With Eye on Ukraine, Kremlin Reduces Aid to the North Caucasus and Eases Travel Abroad

Publication: Eurasia Daily Monitor Volume: 11 Issue: 80

North Caucasus ski resorts (Source: ALAMY)

The Russian government announced this month that it would cut developmental programs in the North Caucasus by another 13 percent, down to the equivalent of about $6 billion over the next decade. The Russian government’s program for developing the North Caucasus until 2025, which was adopted in 2012, envisaged spending over $70 billion in the North Caucasus, and 90 percent of the funds were to have come from non-budgetary sources. Those promises, however, were criticized as unrealistic, and with the ongoing economic crisis in the country, even those vague promises have now been scrapped (http://ria.ru/economy/20140424/1005195682.html).

Despite the highly optimistic figures that some North Caucasian leaders continue to cite, the region remains in a dire state of economic underdevelopment. At a recent meeting with President Vladimir Putin, Ingushetia’s governor Yunus-Bek Yevkurov reported that the regional economy was doing well and that unemployment decreased about 5 percent every quarter (http://www.kremlin.ru/news/20856).

Meanwhile, the unemployment rate in the North Caucasus remains over 11 percent, the highest in the country, and the official number is believed to be vastly underestimated.  Unemployment in the region reportedly dropped from 13.6 percent in March 2013 to 11.4 percent in March 2014, but the reliability of these estimates is highly dubious since there was no major expansion of manufacturing or other industries in the region. The positive changes were more likely the result of simply tweaking the official statistics (http://kommersant.ru/doc/2458578).

The Russian government’s obligations to invest in the ailing infrastructure of newly-annexed Crimea have put the North Caucasus in an even less favorable position. Much of the North Caucasus’s development has been the result of massive infusions of money from the government and from Russian oligarchs, who were urged by the government to invest there.  Moscow will now divert its resources to Crimea, even though Russian experts say that the North Caucasus and Crimea will not compete for government funds and tourists (http://www.ncrc.ru/ru/smi-o-kompanii/skforu-krym-i-kavkaz-vmesto-ili-vmeste).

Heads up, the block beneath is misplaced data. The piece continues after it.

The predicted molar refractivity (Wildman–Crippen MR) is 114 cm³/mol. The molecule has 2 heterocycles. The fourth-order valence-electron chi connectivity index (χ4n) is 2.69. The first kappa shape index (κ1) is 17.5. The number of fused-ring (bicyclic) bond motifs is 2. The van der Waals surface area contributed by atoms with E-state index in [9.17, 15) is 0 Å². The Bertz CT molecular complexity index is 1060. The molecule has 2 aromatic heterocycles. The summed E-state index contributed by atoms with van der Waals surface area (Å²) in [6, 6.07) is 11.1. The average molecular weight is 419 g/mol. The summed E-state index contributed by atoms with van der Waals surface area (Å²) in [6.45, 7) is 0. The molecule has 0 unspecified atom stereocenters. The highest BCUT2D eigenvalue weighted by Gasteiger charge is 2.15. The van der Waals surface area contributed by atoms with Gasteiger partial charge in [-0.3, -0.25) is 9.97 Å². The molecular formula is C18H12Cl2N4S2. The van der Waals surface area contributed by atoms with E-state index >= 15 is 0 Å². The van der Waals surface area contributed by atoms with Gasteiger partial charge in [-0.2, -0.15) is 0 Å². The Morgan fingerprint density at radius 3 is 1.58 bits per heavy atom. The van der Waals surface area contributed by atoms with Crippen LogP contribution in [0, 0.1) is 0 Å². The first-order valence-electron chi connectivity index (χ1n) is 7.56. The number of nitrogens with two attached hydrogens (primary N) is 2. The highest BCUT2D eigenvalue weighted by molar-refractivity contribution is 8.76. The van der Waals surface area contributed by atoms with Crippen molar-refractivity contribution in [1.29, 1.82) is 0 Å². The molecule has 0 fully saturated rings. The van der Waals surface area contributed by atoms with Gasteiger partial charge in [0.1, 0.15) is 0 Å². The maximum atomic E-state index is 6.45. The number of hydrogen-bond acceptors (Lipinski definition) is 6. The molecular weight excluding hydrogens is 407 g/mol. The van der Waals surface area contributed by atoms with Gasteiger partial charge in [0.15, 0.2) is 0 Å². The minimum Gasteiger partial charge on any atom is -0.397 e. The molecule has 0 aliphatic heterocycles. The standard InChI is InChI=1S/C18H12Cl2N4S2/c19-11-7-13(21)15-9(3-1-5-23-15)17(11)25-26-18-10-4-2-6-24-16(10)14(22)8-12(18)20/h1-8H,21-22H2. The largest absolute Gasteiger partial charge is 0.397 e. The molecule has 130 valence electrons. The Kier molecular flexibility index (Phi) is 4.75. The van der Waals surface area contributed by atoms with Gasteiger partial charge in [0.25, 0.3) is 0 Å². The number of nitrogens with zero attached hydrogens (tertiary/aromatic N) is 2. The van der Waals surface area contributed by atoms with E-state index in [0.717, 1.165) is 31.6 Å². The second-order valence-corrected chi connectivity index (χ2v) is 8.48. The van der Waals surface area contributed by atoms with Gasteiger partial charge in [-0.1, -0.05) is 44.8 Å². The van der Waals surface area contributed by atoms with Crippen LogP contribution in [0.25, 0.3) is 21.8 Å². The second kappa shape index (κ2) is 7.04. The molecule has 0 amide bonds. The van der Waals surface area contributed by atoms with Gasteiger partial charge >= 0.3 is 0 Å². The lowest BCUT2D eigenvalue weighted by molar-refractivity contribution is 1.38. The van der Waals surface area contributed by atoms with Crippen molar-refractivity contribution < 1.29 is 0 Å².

Against the backdrop of the ongoing tensions between the United States and Russia over Ukraine, the Russian government recently “recommended” that Russian police and security services officers refrain from visiting foreign countries that have extradition agreements with the United States (http://www.gazeta.ru/social/2014/04/22/6002161.shtml).

Since the Russian security apparatus is large and well-paid, the expectation is that many of the Russian servicemen and their families will end up vacationing at Russian resorts. However, facing the choice between Crimea and the North Caucasus, almost all of them would likely choose to travel to Crimea, the Sochi area or Abkhazia rather than the North Caucasian republics.